Health Matters: May is Mental Health Month

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Above: Mental Health

May 2017

Mental health is an essential component of wellness; however, unlike a broken bone or the flu, mental illness can be hard to recognize. Unfortunately, people can be reluctant to share their symptoms because they worry about lingering stigmas.  

Many people do not realize how common mental illness is. The fact is, about one in every five adults in the U.S. experiences a mental health condition in any given year, according to the National Institute of Mental Health.

Anxiety disorders are the most common, affecting both children and adults. An estimated 40 million American adults (almost 1 in 10) suffer from anxiety disorders, but only about 13 million receive treatment, even though the disorders are highly treatable. Depressive disorders are also common with approximately 16 million American sufferers–that’s about 1 in 20 (www.adaa.org). Ignoring this can have tragic results. Look no further than our own communities: suicide rates in Lake and Mendocino Counties are among the highest in California.

For some, mental health symptoms seem to appear out of the blue, without any obvious triggering event or situation. For others, symptoms appear during life’s major stressors: traumatic events, divorce, the death of a loved one or physical illness. These circumstances can leave people feeling out of control and struggling to cope, and can put them at greater risk of developing more serious mental health impairments.

If you or a loved one is experiencing something like this, the first step to getting help is to recognize what is happening. Below are some of the signs to be aware of for the two most common mental health conditions. If you experience these or other symptoms, please tell a medical or behavioral health professional.

People with significant anxiety may notice some or all of the following symptoms lasting for more than two weeks:

  • Excessive worry about health, money, family, work, or school performance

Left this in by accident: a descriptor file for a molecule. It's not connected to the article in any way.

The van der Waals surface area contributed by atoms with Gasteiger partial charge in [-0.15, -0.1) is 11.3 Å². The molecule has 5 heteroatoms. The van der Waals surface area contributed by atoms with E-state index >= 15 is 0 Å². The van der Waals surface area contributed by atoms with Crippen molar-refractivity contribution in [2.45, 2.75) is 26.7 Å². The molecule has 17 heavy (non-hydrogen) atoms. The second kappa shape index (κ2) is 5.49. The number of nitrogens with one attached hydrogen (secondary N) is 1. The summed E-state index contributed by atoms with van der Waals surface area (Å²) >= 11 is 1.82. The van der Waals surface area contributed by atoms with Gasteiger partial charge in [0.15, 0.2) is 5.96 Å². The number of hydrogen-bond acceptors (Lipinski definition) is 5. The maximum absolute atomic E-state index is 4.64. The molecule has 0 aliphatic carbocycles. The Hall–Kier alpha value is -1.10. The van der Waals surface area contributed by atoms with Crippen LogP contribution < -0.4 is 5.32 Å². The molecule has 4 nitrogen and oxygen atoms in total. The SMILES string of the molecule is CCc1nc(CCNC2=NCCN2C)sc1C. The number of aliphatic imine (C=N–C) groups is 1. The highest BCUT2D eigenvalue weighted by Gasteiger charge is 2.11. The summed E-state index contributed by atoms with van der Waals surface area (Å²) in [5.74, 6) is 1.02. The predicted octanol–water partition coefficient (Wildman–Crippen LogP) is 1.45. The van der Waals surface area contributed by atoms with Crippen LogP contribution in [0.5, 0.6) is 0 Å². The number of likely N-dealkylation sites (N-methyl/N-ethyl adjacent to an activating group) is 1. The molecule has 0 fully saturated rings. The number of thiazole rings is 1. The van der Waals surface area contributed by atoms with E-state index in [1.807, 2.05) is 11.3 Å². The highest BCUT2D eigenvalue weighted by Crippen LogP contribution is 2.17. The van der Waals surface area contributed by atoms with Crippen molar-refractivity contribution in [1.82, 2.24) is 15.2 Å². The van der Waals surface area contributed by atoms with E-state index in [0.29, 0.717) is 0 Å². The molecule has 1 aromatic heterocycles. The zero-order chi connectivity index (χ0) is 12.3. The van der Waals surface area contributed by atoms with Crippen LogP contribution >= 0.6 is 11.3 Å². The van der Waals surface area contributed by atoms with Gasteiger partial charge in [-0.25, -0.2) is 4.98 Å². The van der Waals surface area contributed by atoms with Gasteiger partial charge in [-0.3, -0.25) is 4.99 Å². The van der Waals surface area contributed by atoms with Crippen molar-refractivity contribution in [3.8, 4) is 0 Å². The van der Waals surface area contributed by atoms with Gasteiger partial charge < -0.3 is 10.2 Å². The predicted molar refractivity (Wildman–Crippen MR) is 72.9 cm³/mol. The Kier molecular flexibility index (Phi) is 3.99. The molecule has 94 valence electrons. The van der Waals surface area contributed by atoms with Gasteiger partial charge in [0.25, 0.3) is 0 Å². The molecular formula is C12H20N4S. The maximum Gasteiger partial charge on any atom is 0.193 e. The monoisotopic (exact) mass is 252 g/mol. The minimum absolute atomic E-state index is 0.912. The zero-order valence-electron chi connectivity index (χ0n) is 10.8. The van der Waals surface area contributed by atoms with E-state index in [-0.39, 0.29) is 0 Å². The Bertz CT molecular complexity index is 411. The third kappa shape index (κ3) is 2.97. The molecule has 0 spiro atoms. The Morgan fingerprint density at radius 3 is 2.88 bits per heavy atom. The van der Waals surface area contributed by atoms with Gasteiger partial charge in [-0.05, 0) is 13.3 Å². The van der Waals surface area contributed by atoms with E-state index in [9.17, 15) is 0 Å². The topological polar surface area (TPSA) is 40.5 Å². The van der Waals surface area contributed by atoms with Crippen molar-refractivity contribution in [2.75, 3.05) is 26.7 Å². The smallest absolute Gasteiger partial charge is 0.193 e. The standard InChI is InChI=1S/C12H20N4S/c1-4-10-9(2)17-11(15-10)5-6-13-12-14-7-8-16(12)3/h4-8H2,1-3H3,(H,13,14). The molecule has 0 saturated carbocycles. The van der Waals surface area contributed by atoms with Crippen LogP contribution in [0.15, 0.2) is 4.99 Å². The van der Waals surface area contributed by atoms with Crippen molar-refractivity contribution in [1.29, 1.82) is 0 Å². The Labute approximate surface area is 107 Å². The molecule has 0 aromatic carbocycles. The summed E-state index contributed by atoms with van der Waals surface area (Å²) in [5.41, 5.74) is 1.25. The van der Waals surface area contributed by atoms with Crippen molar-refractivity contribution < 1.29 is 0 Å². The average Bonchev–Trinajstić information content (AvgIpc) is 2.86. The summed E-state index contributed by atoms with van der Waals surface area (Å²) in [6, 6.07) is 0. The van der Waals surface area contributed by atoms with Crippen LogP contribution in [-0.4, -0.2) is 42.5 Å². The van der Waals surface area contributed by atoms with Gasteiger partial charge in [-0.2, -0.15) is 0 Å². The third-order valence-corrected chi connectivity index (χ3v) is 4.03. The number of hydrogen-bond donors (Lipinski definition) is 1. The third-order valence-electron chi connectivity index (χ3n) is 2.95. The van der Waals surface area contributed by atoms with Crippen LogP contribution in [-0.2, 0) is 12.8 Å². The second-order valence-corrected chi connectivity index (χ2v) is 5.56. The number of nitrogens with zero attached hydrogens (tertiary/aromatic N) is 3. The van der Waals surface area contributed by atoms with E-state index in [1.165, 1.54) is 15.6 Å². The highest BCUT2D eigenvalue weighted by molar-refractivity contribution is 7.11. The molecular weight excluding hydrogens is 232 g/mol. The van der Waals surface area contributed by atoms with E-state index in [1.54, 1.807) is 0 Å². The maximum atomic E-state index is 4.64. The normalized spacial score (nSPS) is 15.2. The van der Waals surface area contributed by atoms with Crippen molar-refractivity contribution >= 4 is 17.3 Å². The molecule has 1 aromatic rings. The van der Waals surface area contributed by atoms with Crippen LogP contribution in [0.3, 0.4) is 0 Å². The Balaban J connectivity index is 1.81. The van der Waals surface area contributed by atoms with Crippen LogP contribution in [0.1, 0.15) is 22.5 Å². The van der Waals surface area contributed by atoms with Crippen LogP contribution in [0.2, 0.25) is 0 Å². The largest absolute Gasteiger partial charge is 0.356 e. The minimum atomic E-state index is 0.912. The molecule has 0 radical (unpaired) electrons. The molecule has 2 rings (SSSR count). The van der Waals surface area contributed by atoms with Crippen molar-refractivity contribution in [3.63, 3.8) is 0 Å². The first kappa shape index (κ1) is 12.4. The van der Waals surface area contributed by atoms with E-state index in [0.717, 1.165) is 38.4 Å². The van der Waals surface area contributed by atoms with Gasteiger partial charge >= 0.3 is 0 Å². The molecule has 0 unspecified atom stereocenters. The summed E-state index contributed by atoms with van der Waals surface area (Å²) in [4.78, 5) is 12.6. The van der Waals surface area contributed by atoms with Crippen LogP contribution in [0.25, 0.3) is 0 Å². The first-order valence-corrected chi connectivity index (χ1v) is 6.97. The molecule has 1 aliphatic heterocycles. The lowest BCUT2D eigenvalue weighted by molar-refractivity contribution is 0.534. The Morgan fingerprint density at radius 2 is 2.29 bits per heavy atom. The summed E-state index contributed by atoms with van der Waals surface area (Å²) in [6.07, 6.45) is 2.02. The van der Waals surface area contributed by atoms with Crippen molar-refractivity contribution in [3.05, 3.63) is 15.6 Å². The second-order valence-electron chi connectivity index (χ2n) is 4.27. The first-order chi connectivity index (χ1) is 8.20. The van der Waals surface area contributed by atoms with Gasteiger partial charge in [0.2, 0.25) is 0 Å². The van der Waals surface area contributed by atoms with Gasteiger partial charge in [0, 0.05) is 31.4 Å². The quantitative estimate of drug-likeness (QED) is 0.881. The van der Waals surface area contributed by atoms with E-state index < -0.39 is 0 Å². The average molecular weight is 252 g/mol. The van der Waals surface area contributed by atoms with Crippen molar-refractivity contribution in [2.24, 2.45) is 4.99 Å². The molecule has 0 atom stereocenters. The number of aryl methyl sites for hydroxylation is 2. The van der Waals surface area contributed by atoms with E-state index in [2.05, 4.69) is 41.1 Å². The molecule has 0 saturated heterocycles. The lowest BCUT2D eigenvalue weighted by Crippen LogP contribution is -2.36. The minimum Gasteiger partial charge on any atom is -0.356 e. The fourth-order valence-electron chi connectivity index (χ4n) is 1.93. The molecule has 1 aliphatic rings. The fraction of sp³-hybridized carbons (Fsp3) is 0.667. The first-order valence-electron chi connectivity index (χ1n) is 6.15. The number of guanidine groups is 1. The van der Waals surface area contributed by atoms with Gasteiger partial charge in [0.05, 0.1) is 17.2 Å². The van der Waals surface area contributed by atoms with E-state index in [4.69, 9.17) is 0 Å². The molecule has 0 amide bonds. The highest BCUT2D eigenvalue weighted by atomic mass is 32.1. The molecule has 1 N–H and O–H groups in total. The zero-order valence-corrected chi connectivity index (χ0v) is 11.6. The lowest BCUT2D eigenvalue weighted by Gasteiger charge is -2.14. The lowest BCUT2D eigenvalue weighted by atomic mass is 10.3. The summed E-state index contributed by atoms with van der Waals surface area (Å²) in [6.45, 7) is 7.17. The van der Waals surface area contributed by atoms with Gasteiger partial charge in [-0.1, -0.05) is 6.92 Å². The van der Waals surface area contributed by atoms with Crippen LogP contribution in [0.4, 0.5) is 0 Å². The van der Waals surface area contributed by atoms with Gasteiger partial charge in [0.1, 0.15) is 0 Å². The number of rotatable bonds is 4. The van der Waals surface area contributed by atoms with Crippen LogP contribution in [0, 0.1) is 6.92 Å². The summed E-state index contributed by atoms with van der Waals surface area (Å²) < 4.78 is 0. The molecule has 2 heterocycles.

• Feeling afraid, as if something awful might happen
  • Trouble relaxing
  • Becoming easily annoyed or irritable
  • Insomnia
  • Tiredness
  • Headaches
  • Muscle tension

People suffering from a depressive disorder will likely notice some of the following symptoms lasting for more than two weeks:

  • Persistent sad, anxious, or empty mood
  • For children irritability is common
  • Feelings of hopelessness or pessimism
  • Feelings of guilt, worthlessness, or helplessness
  • Loss of interest or pleasure in hobbies and activities that were once enjoyed
  • Thoughts that you would be better off dead or of hurting yourself in some way. (If you or a loved one are having these thoughts, please call the National Suicide Prevention Lifeline at 1-800-273-TALK (8255), or the Redwood Community Crisis Line at 1-855-838-0404.)

Physical symptoms that may or may not occur along with the symptoms above can include:

  • Decreased energy, fatigue, being "slowed down"
  • Trouble concentrating on things, such as reading or watching television
  • Trouble falling or staying asleep, or sleeping too much
  • Appetite and/or weight loss, or overeating and weight gain
  • Restlessness, irritability
  • Persistent physical symptoms that do not respond to treatment, such as headaches, digestive disorders and chronic pain

Since 1949, an organization called Mental Health America has been highlighting the month of May to build awareness and to promote prevention, identification, and treatment of mental health disorders.  MCHC Health Centers is proud to join this effort and promote mental health during the month of May.

This year’s Mental Health Month theme is “Risky Business.” These include habits and behaviors that may increase the risk of developing or worsening an existing mental illness; or are signs of mental health problems. These include such diverse factors as risky sex, recreational drug use, internet/gaming addiction, excessive spending and disordered eating (www.mentalhealthamerica.net).

For some, the “risky” behaviors are indicators of an underlying problem. For others “risky” behaviors are an attempt to manage uncomfortable thoughts and feelings. Ironically, in an effort to feel better, people sometimes engage in behaviors that in the end have them feeling worse. If this sounds like you, let your healthcare professional know.

At MCHC Health Centers, Behavioral Health specialists work with medical professionals to assess a person’s overall health, physical and emotional. We are here to help, not judge.

We are all in this together.

 

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